Harvesting, storing and supplying solar energy: an unprecedented pilot project run by RAG is currently testing this groundbreaking approach to energy production and storage.
Storage of hydrogen produced using solar energy is being trialled at a small depleted gas reservoir in Pilsbach, Upper Austria. Energy from renewable sources that can be retained thanks to storage offers the only straight replacement for conventional energy – and Austria’s gas storage facilities provide the necessary infrastructure. The project is being financed by Austria’s Climate and Energy Fund.
In most cases, energy from renewable sources lacks flexibility. Neither wind nor solar power can be controlled to meet actual energy demand. But the electricity grid cannot store energy, so grid operators have to adjust generation precisely to demand. If it were possible to store large amounts of power and inject it back into the grid when needed, generation would no longer be tied to demand. That is why huge energy storage facilities are essential in a world that relies on renewables. In nature, carbon and hydrogen have evolved as primary sources of energy, and the main substances in which energy is stored. We have taken this process as a model and imitated it with power to gas technology. Using electrolysis, excess energy generated from renewables is transformed into hydrogen, which can be stored in the natural gas network. A range of tests are being conducted to investigate how the natural gas infrastructure tolerates hydrogen. These have already shown that the existing infrastructure seems to cope well with hydrogen content of up to 10%.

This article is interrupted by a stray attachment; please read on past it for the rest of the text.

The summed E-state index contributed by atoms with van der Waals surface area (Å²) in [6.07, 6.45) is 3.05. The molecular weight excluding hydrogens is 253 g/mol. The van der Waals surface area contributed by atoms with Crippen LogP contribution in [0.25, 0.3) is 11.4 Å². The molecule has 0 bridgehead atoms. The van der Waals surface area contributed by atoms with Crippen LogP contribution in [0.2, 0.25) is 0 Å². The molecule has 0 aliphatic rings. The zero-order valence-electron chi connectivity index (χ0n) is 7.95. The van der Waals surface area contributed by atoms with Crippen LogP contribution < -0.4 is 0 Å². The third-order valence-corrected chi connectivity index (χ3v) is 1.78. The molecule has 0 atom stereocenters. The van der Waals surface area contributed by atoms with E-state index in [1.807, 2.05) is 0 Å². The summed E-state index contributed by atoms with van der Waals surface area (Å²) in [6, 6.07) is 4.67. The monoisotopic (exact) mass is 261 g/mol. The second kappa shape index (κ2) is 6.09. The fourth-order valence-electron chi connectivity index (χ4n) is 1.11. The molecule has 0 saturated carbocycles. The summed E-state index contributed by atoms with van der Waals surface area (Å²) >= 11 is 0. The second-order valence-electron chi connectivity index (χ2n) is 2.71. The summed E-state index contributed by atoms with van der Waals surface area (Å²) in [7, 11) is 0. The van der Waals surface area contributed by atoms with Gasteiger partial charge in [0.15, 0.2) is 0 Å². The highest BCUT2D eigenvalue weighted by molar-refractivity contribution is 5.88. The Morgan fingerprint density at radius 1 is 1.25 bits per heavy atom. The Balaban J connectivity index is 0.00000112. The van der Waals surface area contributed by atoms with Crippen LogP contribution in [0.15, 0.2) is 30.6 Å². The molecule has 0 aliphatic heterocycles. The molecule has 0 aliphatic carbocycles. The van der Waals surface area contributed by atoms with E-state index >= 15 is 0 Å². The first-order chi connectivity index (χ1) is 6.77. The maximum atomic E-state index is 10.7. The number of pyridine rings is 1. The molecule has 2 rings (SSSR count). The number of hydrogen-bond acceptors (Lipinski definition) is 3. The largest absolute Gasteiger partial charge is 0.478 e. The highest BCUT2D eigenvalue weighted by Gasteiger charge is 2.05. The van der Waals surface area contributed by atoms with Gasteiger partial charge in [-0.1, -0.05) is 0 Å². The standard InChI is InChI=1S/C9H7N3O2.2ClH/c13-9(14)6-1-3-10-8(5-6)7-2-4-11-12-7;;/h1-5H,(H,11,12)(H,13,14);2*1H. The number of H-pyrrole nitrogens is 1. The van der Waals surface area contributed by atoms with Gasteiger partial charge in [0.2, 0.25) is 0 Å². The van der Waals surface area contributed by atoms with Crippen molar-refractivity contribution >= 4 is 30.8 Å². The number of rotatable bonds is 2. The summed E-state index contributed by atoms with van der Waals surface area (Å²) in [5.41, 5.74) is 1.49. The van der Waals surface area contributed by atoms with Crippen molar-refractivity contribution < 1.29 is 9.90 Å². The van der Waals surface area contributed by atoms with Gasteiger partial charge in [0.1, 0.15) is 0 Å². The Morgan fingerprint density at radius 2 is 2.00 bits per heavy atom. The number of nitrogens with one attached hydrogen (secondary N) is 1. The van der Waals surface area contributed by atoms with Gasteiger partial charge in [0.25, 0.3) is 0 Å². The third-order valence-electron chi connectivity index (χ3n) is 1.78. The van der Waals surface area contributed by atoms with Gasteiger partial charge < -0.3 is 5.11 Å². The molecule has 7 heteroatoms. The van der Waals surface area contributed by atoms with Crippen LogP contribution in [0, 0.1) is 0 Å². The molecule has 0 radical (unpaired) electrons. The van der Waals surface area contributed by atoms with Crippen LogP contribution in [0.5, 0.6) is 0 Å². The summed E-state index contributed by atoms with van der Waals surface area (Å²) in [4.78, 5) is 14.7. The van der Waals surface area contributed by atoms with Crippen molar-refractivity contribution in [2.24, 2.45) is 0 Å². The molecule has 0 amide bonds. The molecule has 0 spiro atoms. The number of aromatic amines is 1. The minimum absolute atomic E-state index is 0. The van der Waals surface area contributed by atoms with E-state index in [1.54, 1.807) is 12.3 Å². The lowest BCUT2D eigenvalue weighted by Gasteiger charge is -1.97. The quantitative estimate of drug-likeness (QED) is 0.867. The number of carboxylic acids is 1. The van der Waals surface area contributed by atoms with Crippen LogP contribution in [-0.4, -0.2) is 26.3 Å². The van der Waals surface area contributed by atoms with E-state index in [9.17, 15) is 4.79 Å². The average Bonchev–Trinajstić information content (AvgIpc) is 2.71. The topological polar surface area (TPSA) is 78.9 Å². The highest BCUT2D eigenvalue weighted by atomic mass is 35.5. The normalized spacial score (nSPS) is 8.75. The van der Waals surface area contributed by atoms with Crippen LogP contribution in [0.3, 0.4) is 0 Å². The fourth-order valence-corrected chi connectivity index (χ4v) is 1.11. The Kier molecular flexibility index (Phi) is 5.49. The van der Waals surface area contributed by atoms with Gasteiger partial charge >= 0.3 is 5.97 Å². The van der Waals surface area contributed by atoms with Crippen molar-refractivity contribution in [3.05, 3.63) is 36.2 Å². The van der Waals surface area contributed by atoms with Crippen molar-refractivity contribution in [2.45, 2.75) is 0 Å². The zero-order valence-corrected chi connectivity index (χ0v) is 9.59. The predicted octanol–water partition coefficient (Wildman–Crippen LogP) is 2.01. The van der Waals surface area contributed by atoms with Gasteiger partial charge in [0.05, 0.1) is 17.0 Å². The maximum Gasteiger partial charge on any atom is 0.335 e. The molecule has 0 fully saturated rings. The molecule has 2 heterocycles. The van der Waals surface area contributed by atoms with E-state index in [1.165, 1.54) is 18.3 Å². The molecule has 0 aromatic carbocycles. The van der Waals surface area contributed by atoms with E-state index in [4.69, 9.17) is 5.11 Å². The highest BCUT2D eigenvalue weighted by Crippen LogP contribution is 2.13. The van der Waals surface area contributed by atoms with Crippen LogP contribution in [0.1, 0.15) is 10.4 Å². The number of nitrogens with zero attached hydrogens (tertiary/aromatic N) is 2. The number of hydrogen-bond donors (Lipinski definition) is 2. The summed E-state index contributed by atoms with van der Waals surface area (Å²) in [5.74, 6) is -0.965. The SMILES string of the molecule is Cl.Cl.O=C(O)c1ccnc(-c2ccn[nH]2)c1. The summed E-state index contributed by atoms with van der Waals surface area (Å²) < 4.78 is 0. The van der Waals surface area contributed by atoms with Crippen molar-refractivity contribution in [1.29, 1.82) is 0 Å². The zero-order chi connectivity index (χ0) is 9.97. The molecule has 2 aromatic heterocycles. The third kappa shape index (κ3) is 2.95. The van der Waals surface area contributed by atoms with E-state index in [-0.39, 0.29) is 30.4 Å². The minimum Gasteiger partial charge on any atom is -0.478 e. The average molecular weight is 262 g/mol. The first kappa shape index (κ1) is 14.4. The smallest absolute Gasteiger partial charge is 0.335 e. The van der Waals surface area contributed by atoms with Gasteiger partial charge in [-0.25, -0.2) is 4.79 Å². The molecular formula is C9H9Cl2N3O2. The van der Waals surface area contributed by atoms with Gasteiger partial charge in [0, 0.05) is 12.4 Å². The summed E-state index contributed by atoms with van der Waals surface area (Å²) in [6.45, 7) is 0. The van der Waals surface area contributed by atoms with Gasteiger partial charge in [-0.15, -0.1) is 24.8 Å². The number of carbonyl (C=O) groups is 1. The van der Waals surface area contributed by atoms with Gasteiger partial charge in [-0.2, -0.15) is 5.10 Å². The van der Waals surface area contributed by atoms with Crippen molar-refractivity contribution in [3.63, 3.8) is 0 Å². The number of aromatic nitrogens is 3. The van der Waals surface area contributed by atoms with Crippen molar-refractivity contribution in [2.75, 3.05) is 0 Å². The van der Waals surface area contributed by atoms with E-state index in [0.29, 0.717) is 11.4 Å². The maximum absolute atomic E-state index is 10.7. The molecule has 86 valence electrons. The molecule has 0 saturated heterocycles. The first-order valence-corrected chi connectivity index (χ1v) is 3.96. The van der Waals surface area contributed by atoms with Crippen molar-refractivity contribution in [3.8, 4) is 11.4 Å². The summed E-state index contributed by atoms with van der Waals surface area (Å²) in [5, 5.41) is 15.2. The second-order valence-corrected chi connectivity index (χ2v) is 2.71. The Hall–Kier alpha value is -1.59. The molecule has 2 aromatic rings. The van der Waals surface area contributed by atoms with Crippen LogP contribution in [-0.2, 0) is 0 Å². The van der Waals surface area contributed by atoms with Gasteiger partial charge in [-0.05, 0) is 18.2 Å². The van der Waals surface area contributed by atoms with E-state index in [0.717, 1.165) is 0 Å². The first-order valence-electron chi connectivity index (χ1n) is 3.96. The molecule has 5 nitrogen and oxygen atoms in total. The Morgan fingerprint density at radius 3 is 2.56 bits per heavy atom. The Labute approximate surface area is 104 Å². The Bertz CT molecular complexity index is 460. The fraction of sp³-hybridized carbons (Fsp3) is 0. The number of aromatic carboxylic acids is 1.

Whether underground gas storage reservoirs can tolerate hydrogen is still unclear, and that is the main focus of this groundbreaking project. If the results are positive, the role of such facilities and their enormous storage capacity (more than 8 billion cu m in Austria, equivalent to 92,000 GWh) in the energy system of the future will change significantly, since they can be used to store and balance out supplies of renewable energy. Within this lead project, we are attempting to demonstrate the ability of underground storage facilities to tolerate hydrogen content of up to 10% in gas, so that they do not have to limit the potential of the network as a whole.
To achieve this aim, the project comprises laboratory experiments, simulations and a field trial conducted on an industrial scale at an existing storage reservoir with similar characteristics to Austria’s large storage facilities. The tests are being accompanied by a risk assessment, a life cycle assessment, and an analysis of the legal and economic framework conditions. Simulation tools developed in the project will be calibrated by collating the results from the laboratory tests, simulations and the field trial. The goal is to enable similar investigations for many other storage facilities, all over the world.